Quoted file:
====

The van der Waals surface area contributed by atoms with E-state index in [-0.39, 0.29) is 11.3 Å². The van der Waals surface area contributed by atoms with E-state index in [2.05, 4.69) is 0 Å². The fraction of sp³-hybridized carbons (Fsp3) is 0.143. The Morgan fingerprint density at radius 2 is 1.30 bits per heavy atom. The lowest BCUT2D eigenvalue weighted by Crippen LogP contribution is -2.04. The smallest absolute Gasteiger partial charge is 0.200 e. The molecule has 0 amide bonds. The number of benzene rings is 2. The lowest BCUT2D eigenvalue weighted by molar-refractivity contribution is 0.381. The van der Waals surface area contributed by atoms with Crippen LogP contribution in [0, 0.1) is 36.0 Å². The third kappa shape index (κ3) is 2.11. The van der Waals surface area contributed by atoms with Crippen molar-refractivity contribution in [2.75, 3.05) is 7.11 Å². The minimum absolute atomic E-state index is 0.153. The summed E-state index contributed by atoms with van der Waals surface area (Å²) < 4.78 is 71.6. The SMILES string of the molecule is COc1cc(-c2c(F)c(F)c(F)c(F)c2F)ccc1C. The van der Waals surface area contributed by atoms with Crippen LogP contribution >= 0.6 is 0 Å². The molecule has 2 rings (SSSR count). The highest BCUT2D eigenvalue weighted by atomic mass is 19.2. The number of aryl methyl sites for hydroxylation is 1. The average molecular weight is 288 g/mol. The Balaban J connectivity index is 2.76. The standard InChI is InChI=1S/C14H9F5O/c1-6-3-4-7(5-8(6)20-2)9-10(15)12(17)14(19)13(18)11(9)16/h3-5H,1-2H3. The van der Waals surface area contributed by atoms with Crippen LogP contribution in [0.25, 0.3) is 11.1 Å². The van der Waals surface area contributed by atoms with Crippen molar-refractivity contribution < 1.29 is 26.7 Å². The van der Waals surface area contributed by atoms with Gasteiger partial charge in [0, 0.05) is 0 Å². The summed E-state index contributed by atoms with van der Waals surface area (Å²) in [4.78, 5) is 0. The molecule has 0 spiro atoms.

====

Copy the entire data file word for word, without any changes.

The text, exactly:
The van der Waals surface area contributed by atoms with E-state index in [-0.39, 0.29) is 11.3 Å². The van der Waals surface area contributed by atoms with E-state index in [2.05, 4.69) is 0 Å². The fraction of sp³-hybridized carbons (Fsp3) is 0.143. The Morgan fingerprint density at radius 2 is 1.30 bits per heavy atom. The lowest BCUT2D eigenvalue weighted by Crippen LogP contribution is -2.04. The smallest absolute Gasteiger partial charge is 0.200 e. The molecule has 0 amide bonds. The number of benzene rings is 2. The lowest BCUT2D eigenvalue weighted by molar-refractivity contribution is 0.381. The van der Waals surface area contributed by atoms with Crippen LogP contribution in [0, 0.1) is 36.0 Å². The third kappa shape index (κ3) is 2.11. The van der Waals surface area contributed by atoms with Crippen molar-refractivity contribution in [2.75, 3.05) is 7.11 Å². The minimum absolute atomic E-state index is 0.153. The summed E-state index contributed by atoms with van der Waals surface area (Å²) < 4.78 is 71.6. The SMILES string of the molecule is COc1cc(-c2c(F)c(F)c(F)c(F)c2F)ccc1C. The van der Waals surface area contributed by atoms with Crippen LogP contribution >= 0.6 is 0 Å². The molecule has 2 rings (SSSR count). The highest BCUT2D eigenvalue weighted by atomic mass is 19.2. The number of aryl methyl sites for hydroxylation is 1. The average molecular weight is 288 g/mol. The Balaban J connectivity index is 2.76. The standard InChI is InChI=1S/C14H9F5O/c1-6-3-4-7(5-8(6)20-2)9-10(15)12(17)14(19)13(18)11(9)16/h3-5H,1-2H3. The van der Waals surface area contributed by atoms with Crippen LogP contribution in [0.25, 0.3) is 11.1 Å². The van der Waals surface area contributed by atoms with Crippen molar-refractivity contribution < 1.29 is 26.7 Å². The van der Waals surface area contributed by atoms with Gasteiger partial charge in [0, 0.05) is 0 Å². The summed E-state index contributed by atoms with van der Waals surface area (Å²) in [4.78, 5) is 0. The molecule has 0 spiro atoms.